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A retirement plan for someone in the late 30s

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Last Updated: Dec 18, 2019, 03.08 PM IST
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Could you please help me with my retirement planning? I am planning to start investing for my retirement. I am in my late 30s. What are the options I have and how much should I invest?

-Varun Paranjpe


Here are some pointers you can use for your retirement planning. Since you have not offered any personal details, it is not possible to offer you a personalised advice. You must consult a financial planner or registered investment advisor if you need more clarity.

First, we assume that you have an emergency fund, health insurance, and life insurance in place. If no, take care of these things first.

Next, make a list of your assets and liabilities. Chalk out a plan to repay expensive loans as soon as possible. Look at the list of assets that can be useful for your retirement.

Make a list of financial goals, both the short and long term. Find out the cost of achieving those goals. (you can find out the current cost, inflate them by the rate of inflation for every year to reach a realistic target. Once you know the target corpus, you can find out how much you need to invest every month to achieve them.

As a rule, stick to safer options like debt mutual funds and bank deposits to take care of your short-term goals. For long-term goals, you should always try to invest in equity mutual fund schemes that are in line with your risk profile.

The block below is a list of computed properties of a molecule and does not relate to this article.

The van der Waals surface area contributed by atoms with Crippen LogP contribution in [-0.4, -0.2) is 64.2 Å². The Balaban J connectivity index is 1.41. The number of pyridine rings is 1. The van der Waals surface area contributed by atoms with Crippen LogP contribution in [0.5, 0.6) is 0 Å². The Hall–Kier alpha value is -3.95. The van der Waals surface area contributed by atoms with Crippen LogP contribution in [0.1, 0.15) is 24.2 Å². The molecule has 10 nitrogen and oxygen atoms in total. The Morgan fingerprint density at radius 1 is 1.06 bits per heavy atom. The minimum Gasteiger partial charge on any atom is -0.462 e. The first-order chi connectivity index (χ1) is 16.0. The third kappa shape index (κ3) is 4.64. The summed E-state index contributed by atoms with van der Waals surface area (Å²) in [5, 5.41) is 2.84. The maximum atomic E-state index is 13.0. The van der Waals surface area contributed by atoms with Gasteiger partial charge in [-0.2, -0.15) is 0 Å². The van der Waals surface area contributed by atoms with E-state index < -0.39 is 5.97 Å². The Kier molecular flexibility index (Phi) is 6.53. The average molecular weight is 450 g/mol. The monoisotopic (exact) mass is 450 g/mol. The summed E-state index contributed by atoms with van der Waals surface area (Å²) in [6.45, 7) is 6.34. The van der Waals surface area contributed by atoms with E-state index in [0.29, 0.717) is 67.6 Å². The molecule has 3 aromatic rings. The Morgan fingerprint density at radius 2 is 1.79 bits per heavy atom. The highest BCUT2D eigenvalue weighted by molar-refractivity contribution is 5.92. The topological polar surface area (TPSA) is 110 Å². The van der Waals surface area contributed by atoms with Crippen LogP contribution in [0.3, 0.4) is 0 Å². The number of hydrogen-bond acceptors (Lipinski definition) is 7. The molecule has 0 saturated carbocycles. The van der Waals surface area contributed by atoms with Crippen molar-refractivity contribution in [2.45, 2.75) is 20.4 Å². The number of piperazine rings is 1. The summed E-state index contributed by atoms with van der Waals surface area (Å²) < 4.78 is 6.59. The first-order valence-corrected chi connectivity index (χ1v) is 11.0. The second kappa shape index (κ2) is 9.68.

For example, you may choose large cap mutual funds to create your retirement corpus if you a conservative investor. If you are a moderate investor, you may choose multi cap schemes. Aggressive investors can choose mid cap and small cap scheme to create their retirement corpus.

Keep track of the performance of your schemes. Always review your portfolio at least once or twice a year. If a scheme is underperforming for more than a year or two, you should consider selling your investments in it and move to a better performer in the same category.

Take the money out of your equity mutual funds at least two to three years before your retirement and move the money you need in the next five years to to safer options like bank deposits, government-sponsored schemes, or debt mutual funds. This is to ensure that a sudden volatility in the stock market does not upset your retirement.

After retirement, you should assess your situation and take call on your investments. You should continue to invest in equity only if you have a very large corpus to take care of your living expenses and have a large risk appetite. And of course, a long investment horizon.

(If you have any mutual fund queries, message us on ET Mutual Funds on Facebook. We will get it answered by our panel of experts.)

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